Domestic Canary

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This article is about the pet variety of the bird. For the wild bird that inhabits islands off western Europe, see Atlantic Canary.
Domestic Canary
Canario photo.jpg
Conservation status
Domesticated
Scientific classification
Kingdom: Animalia
Phylum: Chordata
Class: Aves
Order: Passeriformes
Family: Fringillidae
Genus: Serinus
Species: S. canaria
Subspecies: S. c. domestica
Trinomial name
Serinus canaria domestica[1]

The Domestic Canary, often simply known as the canary, (Serinus canaria forma domestica[2]) is a domesticated form of the wild Canary, a small songbird in the finch family originating from the Macaronesian Islands (Azores, Madeira and Canary Islands).

Canaries were first bred in captivity in the 17th century. They were brought over by Spanish sailors to Europe. This bird became expensive and fashionable to breeding in courts of Spanish and English kings.[3][4] Monks started breeding them and only sold the males (which sing). This kept the birds in short supply and drove the price up. Eventually Italians obtained hens and were able to breed the birds themselves. This made them very popular and resulted in many breeds arising and the birds being bred all over Europe.

The same occurred in England. First the birds were only owned by the rich but eventually the local citizens started to breed them and, again, they became very popular. Many breeds arose through selective breeding, and they are still very popular today for their voice.

Etymology[edit]

The birds are named after Spain's Canary Islands, that derive their name from the Latin Insula Canaria (after the largest island, Gran Canaria), meaning of "Island of Dogs," due to its "vast multitudes of dogs of very large size".[5][6]

A white canary nesting.

Varieties[edit]

Canaries are generally divided into three main groups: Colorbred Canaries (bred for their many colour mutations - Ino, Eumo, Satinette, Bronze, Ivory, Onyx, Mosaic, Brown and Red Factor etc.), Type Canaries (bred for their shape and conformation - Australian Plainhead, Berner, Border, Fife, Gibber Italicus, Gloster, Lancashire, Raza Española, Yorkshire, etc.), and Song Canaries (bred for their unique and specific song patterns - Spanish Timbrado, German Roller (also known as Harz Roller), Waterslager (also known as "Malinois"), American Singer, Russian Singer, Persian Singer).

While wild canaries are a yellowish-green colour, domestic canaries have been selectively bred for a wide variety of colours, such as yellow, orange, brown, black, white, and red. (The colour red was introduced to the domesticated canary through hybridisation with the red siskin, a type of South American finch.[7])

Competitions[edit]

Canaries are judged in competitions following the annual molt in the summer.[8] This means that in the northern hemisphere the show season generally begins in October or November and runs through December or January. Birds can only be shown by the person who raised them. A show bird must have a unique band on its leg indicating the year of birth, the band number, and the club to which the breeder belongs.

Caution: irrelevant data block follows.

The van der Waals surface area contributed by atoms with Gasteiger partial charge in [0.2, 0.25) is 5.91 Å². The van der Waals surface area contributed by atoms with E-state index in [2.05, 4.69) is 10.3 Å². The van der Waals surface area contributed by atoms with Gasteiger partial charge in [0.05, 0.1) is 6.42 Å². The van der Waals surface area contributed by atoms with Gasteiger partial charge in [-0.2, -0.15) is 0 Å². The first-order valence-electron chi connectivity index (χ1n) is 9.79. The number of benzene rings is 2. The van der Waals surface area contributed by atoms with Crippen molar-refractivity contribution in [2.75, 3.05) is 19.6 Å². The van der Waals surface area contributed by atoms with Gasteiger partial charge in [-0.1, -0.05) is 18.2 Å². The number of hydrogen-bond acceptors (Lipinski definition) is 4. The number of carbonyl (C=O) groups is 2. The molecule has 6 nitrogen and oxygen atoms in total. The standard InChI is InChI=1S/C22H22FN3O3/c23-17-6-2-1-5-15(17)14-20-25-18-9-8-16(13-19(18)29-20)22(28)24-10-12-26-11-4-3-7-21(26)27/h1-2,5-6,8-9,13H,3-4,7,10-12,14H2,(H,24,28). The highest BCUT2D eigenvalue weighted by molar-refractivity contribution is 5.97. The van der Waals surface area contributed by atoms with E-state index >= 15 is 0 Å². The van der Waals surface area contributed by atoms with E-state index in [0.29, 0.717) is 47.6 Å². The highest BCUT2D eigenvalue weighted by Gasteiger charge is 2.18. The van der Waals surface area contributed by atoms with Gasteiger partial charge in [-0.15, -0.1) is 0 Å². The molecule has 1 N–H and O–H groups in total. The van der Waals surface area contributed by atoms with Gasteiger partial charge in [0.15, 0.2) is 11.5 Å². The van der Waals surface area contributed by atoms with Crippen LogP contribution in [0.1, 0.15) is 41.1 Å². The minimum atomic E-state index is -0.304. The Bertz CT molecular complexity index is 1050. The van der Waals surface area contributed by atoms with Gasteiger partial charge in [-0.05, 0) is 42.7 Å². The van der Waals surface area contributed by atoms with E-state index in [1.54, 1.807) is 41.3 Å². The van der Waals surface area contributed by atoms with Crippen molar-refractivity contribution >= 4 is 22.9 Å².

There are many canary shows all over the world. The world show (C.O.M.) is held in Europe each year and attracts thousands of breeders. As many as 20,000 birds are brought together for this competition.

Miner's canary[edit]

Canaries were once regularly used in coal mining as an early warning system.[9] Toxic gases such as carbon monoxide, methane or carbon dioxide in the mine would kill the bird before affecting the miners. Signs of distress from the bird indicated to the miners that conditions were unsafe. The use of miners' canaries in British mines was phased out in 1987.[10]

The phrase "canary in a coal mine" is frequently used to refer to a person or thing which serves as an early warning of a coming crisis. By analogy, the term climate canary is used to refer to a species that is affected by an environmental danger prior to other species, thus serving as an early warning system for the other species with regard to the danger.[11] (See indicator species.)

Use in research[edit]

Canaries have been extensively used in research to study neurogenesis, or the birth of new neurons in the adult brain, and also for basic research in order to understand how songbirds encode and produce song. Thus, canaries have served as model species for discovering how the vertebrate brain learns, consolidates memories, and recalls coordinated motor movements.

Fernando Nottebohm, a professor at the Rockefeller University in New York City, New York, detailed the brain structures and pathways that are involved in the production of bird song.[12][13]

Trivia[edit]

  • Norwich City, an English football team is nicknamed 'The Canaries' due to the city once being a famous centre for breeding and export of the birds. The club adopted the colours of yellow and green in homage. Jacob Mackley, of Norwich, won many prizes with birds of the local variety and shipped about 10,000 Norwich to New York every year. In the early 1900s, he opened his aviaries to the public for three days and 10,000 people turned up.